This survey research investigated the perception of primary school teachers on the efficacy of MTB-MLE in SLU-LES, Baguio City. SLU-LES has a total of 21 primary school teachers who served as the respondents of this study in an attempt to answer three major questions regarding the efficacy of MTB-MLE among primary school teachers. A questionnaire was used in collecting the data which were analyzed using weighted mean and ANOVA. The questionnaire was validated by a statistician and it was administered to a school which does not differ from the intended respondents for further validation of the items. Findings revealed from the intended respondents that they perceive MTB-MLE as effective; however, they do not prefer the use of Mother Tongue as medium of instruction. A research of the same topic was conducted in Ibadan, Nigeria by Dr. David O. Fakeye and although his respondents were students; the results came out that the respondents do perceive MTB-MLE to be efficacious. The results of this study also showed that years of teaching experience and number of languages spoken by the teachers have no bearing on the preference of the respondents between MT medium and English medium given that the respondents are in a melting pot community. Comparative studies between rural schools and urban schools are encouraged. Future researches should include questions that elicit reasons of the respondents on the efficacy of mother tongue as well as their preference between mother tongue medium and English.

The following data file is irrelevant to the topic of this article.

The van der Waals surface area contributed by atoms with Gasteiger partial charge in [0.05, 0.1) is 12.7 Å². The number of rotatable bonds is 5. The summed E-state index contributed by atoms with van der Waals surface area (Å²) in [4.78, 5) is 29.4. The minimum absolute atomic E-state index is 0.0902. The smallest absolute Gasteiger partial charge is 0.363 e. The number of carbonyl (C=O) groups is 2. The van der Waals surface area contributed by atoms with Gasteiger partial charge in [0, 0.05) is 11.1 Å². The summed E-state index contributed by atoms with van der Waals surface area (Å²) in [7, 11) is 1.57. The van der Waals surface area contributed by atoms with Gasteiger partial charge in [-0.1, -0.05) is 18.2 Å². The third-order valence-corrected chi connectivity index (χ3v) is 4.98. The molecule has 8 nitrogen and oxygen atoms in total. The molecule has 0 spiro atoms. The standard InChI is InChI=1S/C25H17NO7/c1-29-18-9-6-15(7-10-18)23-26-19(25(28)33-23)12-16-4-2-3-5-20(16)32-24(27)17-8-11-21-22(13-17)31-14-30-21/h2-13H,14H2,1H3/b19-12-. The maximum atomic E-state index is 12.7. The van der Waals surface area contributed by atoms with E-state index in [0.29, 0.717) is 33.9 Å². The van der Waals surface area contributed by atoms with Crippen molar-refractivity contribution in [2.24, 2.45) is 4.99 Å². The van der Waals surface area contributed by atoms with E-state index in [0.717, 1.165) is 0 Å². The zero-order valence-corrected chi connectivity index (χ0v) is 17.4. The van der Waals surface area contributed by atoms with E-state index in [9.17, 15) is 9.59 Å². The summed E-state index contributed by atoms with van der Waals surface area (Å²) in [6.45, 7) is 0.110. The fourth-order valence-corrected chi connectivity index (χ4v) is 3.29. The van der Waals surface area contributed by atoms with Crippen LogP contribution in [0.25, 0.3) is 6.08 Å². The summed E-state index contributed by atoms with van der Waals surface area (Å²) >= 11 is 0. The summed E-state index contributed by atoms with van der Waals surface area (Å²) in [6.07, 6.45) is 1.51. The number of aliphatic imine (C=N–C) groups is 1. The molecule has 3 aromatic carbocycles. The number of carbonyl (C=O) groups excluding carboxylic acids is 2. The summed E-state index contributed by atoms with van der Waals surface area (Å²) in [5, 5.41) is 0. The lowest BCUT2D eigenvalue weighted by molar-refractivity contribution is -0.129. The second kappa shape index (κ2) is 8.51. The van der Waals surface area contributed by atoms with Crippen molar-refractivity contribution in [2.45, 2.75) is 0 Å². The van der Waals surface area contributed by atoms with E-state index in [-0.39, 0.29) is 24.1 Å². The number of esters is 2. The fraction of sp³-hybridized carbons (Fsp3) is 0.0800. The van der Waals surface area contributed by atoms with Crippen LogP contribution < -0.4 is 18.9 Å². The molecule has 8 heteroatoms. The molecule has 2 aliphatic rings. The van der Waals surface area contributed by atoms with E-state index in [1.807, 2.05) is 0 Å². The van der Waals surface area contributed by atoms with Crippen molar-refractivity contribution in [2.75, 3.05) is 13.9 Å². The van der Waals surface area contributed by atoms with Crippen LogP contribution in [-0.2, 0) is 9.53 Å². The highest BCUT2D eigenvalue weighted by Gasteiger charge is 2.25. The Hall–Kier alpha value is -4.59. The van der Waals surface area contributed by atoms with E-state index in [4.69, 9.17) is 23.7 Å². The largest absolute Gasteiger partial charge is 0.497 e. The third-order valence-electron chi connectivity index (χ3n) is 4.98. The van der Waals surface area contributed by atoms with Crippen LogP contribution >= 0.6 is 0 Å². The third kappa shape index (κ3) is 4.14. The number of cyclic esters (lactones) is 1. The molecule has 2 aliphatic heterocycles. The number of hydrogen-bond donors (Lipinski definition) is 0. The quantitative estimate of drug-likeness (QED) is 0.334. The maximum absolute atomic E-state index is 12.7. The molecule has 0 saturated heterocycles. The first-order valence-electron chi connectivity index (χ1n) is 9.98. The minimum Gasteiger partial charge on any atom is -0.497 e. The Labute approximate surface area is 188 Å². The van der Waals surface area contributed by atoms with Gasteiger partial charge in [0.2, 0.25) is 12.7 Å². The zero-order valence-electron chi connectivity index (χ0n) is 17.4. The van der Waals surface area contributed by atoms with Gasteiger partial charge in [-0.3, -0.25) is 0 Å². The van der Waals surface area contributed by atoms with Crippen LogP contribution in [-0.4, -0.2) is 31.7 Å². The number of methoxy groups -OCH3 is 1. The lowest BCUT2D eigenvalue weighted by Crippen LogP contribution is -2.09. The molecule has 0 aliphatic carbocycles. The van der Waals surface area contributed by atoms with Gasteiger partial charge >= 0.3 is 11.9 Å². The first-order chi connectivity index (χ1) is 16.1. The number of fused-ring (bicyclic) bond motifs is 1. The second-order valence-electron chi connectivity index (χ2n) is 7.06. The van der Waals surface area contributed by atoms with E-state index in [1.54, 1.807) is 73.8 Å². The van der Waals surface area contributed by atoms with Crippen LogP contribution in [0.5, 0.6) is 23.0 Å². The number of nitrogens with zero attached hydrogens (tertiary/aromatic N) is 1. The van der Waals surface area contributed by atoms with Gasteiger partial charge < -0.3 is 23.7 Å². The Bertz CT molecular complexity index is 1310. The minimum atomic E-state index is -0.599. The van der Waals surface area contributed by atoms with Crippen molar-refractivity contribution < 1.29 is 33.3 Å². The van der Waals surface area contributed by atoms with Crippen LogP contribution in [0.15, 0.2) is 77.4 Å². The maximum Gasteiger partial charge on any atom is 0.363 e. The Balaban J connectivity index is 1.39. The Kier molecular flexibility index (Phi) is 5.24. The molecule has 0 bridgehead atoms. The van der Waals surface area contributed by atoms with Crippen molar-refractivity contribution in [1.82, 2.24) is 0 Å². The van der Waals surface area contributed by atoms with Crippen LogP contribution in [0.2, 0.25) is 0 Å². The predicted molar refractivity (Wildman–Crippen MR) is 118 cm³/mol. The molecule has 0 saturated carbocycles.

Keywords: Perception, multilingual education, Mother Tongue, primary teachers

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6 Attitudes towards Bilingualism: The Case of Cameroon

Authors: Patricia W. Ngassa

Abstract: